On why he does not photograph things as they happen: Cartier-Bresson was the hunter—to seize the moment. I’m not a hunter. It’s the vanishing of the moment, the loss of the real moment, that creates that space [for art]. Something interesting, indefinable, soothing, enjoyable happens to me when the thing escapes.
On the influence of cinema: I was a young cineastic person at a moment when there was a real flowering of cinema, in the ’50s. It was a good period to be a filmgoer. The cinema is not a pictorial art. The cinema itself can’t make a picture. It’s an illusion—we’re looking at a cinematic projection…a highly refined, attenuated form of realism. Filmmaking, cinematography, seemed more open, more filled with photographic possibilities. There were many methods one could undertake. The idea of artifice became very important. Artifice was not really accepted [in the ‘70s], it was considered commercial.
On the power of tableau paintings such as Velázquez’ Las Meninas: It resembles the world in which the viewer is standing—it’s almost like the world confronting itself, or you [the viewer] confronting another entity, another being. The picture would gather people and they would form new associations. That’s the utopian notion of the tableau. Insofar as photography wants to be a tableau, it must come into relationship with photography.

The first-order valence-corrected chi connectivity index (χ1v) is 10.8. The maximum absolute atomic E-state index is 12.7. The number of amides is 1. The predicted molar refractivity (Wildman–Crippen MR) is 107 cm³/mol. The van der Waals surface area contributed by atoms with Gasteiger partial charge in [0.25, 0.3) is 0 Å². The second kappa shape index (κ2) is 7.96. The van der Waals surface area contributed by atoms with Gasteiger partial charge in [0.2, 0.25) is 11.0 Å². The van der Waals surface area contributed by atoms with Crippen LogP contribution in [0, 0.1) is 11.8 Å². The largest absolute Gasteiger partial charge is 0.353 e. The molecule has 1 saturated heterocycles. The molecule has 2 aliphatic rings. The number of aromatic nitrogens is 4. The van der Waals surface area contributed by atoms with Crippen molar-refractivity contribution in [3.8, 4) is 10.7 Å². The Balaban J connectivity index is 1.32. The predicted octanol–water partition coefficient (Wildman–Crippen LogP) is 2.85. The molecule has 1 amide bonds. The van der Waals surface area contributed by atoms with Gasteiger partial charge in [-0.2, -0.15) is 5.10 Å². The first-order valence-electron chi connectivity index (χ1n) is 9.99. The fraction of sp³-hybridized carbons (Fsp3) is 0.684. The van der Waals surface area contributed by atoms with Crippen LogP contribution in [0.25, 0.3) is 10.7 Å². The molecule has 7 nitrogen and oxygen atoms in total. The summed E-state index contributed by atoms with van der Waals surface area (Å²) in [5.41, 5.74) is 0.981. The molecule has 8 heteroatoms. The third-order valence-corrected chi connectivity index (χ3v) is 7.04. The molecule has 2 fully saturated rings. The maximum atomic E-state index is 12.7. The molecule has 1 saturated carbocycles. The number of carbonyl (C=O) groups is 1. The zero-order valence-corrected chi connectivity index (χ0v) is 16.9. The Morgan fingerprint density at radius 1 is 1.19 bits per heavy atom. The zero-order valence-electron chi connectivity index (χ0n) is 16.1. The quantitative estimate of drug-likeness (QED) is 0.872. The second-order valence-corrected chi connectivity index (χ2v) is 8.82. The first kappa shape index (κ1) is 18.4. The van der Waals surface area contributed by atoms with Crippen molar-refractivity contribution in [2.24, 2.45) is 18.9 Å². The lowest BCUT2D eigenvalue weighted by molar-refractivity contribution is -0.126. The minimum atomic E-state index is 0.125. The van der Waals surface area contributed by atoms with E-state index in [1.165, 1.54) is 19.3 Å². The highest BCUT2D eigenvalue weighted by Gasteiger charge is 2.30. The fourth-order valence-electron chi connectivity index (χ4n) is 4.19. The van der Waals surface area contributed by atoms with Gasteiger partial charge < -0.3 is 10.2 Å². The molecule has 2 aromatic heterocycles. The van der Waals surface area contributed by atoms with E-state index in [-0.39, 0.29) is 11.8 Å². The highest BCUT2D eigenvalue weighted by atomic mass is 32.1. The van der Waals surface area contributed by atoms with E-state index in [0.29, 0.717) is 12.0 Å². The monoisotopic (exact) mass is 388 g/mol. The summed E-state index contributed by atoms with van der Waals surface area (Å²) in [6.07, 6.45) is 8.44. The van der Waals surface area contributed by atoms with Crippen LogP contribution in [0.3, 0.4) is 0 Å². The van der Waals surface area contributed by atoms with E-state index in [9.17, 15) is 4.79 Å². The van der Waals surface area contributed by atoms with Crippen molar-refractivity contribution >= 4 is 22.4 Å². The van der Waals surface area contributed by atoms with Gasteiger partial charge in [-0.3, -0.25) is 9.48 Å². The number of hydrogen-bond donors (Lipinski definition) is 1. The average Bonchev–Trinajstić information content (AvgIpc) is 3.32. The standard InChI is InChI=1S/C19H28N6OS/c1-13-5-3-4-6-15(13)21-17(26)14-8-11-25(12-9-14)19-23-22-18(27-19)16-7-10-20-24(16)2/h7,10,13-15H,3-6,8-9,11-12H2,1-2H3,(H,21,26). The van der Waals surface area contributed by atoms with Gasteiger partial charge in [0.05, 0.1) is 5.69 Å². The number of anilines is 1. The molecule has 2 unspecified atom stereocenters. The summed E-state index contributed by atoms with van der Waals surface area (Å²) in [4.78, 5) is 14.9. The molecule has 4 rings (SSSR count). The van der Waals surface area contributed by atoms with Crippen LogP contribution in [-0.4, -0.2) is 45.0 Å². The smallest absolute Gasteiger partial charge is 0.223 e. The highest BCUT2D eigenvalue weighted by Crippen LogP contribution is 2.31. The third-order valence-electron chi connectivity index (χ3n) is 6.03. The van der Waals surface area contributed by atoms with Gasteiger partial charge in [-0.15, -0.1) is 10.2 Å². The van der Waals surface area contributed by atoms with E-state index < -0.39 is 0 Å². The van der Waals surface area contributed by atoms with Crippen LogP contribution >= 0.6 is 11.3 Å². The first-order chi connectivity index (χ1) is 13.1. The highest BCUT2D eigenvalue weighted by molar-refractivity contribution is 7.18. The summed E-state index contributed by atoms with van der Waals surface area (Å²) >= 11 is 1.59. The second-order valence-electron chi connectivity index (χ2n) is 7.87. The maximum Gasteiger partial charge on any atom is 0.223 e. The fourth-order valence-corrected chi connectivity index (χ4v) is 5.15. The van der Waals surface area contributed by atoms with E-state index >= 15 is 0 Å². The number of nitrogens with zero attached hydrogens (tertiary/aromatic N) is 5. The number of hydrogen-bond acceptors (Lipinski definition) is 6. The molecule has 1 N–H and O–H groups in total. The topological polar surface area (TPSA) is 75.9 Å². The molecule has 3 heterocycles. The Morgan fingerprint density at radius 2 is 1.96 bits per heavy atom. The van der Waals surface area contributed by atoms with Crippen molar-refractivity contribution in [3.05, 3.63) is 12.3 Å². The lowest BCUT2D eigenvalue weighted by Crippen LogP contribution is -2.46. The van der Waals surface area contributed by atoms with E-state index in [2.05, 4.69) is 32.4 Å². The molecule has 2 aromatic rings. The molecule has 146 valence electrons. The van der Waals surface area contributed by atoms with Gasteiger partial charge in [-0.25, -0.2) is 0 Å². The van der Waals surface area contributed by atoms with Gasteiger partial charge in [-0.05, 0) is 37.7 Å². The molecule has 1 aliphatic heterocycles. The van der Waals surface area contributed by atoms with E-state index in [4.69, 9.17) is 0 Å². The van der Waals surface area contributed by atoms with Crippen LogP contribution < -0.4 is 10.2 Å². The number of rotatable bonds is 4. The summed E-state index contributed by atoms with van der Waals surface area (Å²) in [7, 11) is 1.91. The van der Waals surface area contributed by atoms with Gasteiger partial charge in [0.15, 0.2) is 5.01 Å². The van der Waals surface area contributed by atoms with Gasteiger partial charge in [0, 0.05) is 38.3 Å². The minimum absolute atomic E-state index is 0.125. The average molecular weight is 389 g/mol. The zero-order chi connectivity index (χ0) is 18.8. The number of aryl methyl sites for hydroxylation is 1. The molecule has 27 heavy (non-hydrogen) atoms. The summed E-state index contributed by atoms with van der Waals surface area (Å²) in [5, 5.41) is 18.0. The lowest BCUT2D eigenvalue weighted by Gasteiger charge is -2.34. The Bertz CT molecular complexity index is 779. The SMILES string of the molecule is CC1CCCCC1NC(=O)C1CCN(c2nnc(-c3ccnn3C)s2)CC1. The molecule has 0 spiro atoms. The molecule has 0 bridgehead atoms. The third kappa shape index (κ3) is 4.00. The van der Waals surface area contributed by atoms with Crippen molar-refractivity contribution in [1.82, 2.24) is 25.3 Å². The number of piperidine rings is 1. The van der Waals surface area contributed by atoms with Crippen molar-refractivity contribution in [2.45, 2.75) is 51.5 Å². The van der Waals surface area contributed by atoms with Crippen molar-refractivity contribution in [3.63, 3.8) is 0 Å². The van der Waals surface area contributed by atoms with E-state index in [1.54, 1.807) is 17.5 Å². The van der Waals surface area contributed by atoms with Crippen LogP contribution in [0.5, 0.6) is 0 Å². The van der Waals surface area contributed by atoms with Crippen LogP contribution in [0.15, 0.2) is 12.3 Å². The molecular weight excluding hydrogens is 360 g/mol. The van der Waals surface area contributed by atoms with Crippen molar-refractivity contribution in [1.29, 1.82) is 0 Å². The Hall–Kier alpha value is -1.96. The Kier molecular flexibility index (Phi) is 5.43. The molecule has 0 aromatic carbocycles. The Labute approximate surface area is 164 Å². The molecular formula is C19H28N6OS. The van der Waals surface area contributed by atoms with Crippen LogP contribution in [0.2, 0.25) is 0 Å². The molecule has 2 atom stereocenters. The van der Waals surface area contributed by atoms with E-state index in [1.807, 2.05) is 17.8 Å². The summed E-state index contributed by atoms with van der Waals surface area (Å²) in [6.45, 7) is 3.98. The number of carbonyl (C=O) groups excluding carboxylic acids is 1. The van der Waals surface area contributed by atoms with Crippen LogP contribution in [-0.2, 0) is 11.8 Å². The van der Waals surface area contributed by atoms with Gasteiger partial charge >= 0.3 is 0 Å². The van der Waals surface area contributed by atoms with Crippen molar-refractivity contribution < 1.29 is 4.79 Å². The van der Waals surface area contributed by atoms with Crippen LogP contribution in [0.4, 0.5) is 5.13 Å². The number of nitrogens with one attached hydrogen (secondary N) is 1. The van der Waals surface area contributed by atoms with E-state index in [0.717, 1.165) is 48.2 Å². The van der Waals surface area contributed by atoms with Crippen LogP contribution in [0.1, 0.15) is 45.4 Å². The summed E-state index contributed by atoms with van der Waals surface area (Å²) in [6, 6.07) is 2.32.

On blending artifice and actuality: There’s a literary element in any pictorial subject. I don’t use the term staged photography for my work because there is no stage. I am trying to blend direct reportage with literary elements. It’s the same thing [Italian neorealist] filmmakers did, mixing actors with actual neighbors and bystanders. It’s about the contemplation of reportage, not a replication of reality.
On why he has no desire to make films: I don’t think I’d be very good at it. I’m not interested in narrative. I don’t think pictorial art is narrative. It depicts an instance in a narrative but it only goes where you take it. It defeats narrative, in a way. It holds narrative in suspension. You have an aesthetic experience, kind of an old-fashioned term. What I think happens in a picture is that the viewer enjoying the experience…writes the story. I believe everyone does write it.
On accident as inspiration: Almost every image I’ve done starts with some kind of accident—an accident of what I saw, an accident of what I daydreamed, an accident of what I read. My ambitions as an artist get triggered in that moment. It makes me want to make a picture I didn’t know I wanted to make.
The Graduate Art Seminar lecture series at Art Center College of Design is a forum for graduate students, members of the Art Center community and the general public to enter into dialog with internationally recognized artists, critics, and art historians. The Seminar—a core component of Art Center’s Graduate Art program—takes place Tuesday evenings throughout the Fall and Spring terms. Admission is free.